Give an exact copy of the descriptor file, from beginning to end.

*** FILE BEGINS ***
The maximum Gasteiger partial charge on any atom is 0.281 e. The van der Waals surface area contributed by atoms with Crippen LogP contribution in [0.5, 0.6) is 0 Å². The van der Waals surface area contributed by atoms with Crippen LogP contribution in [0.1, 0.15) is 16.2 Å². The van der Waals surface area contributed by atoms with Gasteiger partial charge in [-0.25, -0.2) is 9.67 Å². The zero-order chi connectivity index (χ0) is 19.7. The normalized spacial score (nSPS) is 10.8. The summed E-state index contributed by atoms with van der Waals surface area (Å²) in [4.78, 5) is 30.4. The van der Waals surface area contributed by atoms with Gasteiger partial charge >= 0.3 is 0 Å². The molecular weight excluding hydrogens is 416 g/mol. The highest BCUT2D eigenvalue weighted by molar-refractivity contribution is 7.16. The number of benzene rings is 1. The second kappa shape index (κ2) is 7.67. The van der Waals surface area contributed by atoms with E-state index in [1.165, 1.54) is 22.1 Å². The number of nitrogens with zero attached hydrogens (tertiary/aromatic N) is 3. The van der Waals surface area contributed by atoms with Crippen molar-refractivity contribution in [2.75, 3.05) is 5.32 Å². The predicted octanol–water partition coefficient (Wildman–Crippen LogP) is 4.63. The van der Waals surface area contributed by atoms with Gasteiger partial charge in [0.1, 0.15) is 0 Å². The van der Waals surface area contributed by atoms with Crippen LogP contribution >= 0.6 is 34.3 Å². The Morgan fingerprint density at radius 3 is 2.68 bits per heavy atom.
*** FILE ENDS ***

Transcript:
The maximum Gasteiger partial charge on any atom is 0.281 e. The van der Waals surface area contributed by atoms with Crippen LogP contribution in [0.5, 0.6) is 0 Å². The van der Waals surface area contributed by atoms with Crippen LogP contribution in [0.1, 0.15) is 16.2 Å². The van der Waals surface area contributed by atoms with Gasteiger partial charge in [-0.25, -0.2) is 9.67 Å². The zero-order chi connectivity index (χ0) is 19.7. The normalized spacial score (nSPS) is 10.8. The summed E-state index contributed by atoms with van der Waals surface area (Å²) in [4.78, 5) is 30.4. The van der Waals surface area contributed by atoms with Gasteiger partial charge >= 0.3 is 0 Å². The molecular weight excluding hydrogens is 416 g/mol. The highest BCUT2D eigenvalue weighted by molar-refractivity contribution is 7.16. The number of benzene rings is 1. The second kappa shape index (κ2) is 7.67. The van der Waals surface area contributed by atoms with E-state index in [1.165, 1.54) is 22.1 Å². The number of nitrogens with zero attached hydrogens (tertiary/aromatic N) is 3. The van der Waals surface area contributed by atoms with Crippen molar-refractivity contribution in [2.75, 3.05) is 5.32 Å². The predicted octanol–water partition coefficient (Wildman–Crippen LogP) is 4.63. The van der Waals surface area contributed by atoms with Gasteiger partial charge in [0.1, 0.15) is 0 Å². The van der Waals surface area contributed by atoms with Crippen LogP contribution >= 0.6 is 34.3 Å². The Morgan fingerprint density at radius 3 is 2.68 bits per heavy atom.